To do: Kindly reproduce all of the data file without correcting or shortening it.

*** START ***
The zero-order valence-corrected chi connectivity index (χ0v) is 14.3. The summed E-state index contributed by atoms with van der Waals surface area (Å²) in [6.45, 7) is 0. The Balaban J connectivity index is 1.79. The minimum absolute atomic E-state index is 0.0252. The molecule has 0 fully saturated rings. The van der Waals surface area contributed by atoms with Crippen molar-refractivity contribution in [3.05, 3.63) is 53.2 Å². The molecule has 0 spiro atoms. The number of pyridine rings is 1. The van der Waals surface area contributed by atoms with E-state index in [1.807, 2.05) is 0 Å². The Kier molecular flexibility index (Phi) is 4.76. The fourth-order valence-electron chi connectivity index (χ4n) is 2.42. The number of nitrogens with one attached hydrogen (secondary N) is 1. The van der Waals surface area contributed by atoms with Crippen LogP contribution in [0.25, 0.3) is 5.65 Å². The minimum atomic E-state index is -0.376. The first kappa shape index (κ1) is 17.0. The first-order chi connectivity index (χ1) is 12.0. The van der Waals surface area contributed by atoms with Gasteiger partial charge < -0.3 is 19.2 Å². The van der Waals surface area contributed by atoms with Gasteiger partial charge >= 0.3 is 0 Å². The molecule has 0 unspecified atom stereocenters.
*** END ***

The zero-order valence-corrected chi connectivity index (χ0v) is 14.3. The summed E-state index contributed by atoms with van der Waals surface area (Å²) in [6.45, 7) is 0. The Balaban J connectivity index is 1.79. The minimum absolute atomic E-state index is 0.0252. The molecule has 0 fully saturated rings. The van der Waals surface area contributed by atoms with Crippen molar-refractivity contribution in [3.05, 3.63) is 53.2 Å². The molecule has 0 spiro atoms. The number of pyridine rings is 1. The van der Waals surface area contributed by atoms with E-state index in [1.807, 2.05) is 0 Å². The Kier molecular flexibility index (Phi) is 4.76. The fourth-order valence-electron chi connectivity index (χ4n) is 2.42. The number of nitrogens with one attached hydrogen (secondary N) is 1. The van der Waals surface area contributed by atoms with Crippen LogP contribution in [0.25, 0.3) is 5.65 Å². The minimum atomic E-state index is -0.376. The first kappa shape index (κ1) is 17.0. The first-order chi connectivity index (χ1) is 12.0. The van der Waals surface area contributed by atoms with Gasteiger partial charge < -0.3 is 19.2 Å². The van der Waals surface area contributed by atoms with Gasteiger partial charge >= 0.3 is 0 Å². The molecule has 0 unspecified atom stereocenters.